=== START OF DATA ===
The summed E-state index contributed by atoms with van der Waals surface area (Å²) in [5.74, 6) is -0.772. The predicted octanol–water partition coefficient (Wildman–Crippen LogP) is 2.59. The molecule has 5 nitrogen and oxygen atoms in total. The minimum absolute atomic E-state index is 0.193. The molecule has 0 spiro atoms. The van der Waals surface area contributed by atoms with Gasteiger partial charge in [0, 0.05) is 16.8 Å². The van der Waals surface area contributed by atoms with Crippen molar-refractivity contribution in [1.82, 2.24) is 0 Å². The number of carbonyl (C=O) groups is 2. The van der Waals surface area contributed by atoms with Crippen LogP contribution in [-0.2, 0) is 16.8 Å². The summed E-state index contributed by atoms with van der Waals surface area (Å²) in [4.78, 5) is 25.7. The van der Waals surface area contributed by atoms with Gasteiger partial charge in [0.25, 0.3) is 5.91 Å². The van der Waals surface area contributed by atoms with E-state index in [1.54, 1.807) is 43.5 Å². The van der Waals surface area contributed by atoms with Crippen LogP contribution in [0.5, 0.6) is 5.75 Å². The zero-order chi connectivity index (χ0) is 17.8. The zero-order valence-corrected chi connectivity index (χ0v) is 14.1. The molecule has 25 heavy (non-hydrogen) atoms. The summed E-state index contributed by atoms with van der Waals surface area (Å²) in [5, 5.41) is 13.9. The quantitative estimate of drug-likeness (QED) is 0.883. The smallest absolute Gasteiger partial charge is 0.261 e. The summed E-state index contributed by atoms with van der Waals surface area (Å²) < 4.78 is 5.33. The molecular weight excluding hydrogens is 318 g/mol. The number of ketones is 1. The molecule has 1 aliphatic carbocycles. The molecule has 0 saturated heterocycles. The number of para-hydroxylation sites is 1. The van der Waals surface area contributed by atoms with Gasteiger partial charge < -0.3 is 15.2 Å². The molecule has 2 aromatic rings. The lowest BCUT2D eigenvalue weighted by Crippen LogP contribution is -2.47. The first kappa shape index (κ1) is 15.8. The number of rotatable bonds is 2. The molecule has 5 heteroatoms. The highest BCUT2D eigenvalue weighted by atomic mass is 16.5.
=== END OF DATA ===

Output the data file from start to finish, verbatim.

The summed E-state index contributed by atoms with van der Waals surface area (Å²) in [5.74, 6) is -0.772. The predicted octanol–water partition coefficient (Wildman–Crippen LogP) is 2.59. The molecule has 5 nitrogen and oxygen atoms in total. The minimum absolute atomic E-state index is 0.193. The molecule has 0 spiro atoms. The van der Waals surface area contributed by atoms with Gasteiger partial charge in [0, 0.05) is 16.8 Å². The van der Waals surface area contributed by atoms with Crippen molar-refractivity contribution in [1.82, 2.24) is 0 Å². The number of carbonyl (C=O) groups is 2. The van der Waals surface area contributed by atoms with Crippen LogP contribution in [-0.2, 0) is 16.8 Å². The summed E-state index contributed by atoms with van der Waals surface area (Å²) in [4.78, 5) is 25.7. The van der Waals surface area contributed by atoms with Gasteiger partial charge in [0.25, 0.3) is 5.91 Å². The van der Waals surface area contributed by atoms with E-state index in [1.54, 1.807) is 43.5 Å². The van der Waals surface area contributed by atoms with Crippen LogP contribution in [0.5, 0.6) is 5.75 Å². The zero-order chi connectivity index (χ0) is 17.8. The zero-order valence-corrected chi connectivity index (χ0v) is 14.1. The molecule has 25 heavy (non-hydrogen) atoms. The summed E-state index contributed by atoms with van der Waals surface area (Å²) in [5, 5.41) is 13.9. The quantitative estimate of drug-likeness (QED) is 0.883. The smallest absolute Gasteiger partial charge is 0.261 e. The summed E-state index contributed by atoms with van der Waals surface area (Å²) < 4.78 is 5.33. The molecular weight excluding hydrogens is 318 g/mol. The number of ketones is 1. The molecule has 1 aliphatic carbocycles. The molecule has 0 saturated heterocycles. The number of para-hydroxylation sites is 1. The van der Waals surface area contributed by atoms with Gasteiger partial charge < -0.3 is 15.2 Å². The molecule has 2 aromatic rings. The lowest BCUT2D eigenvalue weighted by Crippen LogP contribution is -2.47. The first kappa shape index (κ1) is 15.8. The number of rotatable bonds is 2. The molecule has 5 heteroatoms. The highest BCUT2D eigenvalue weighted by atomic mass is 16.5.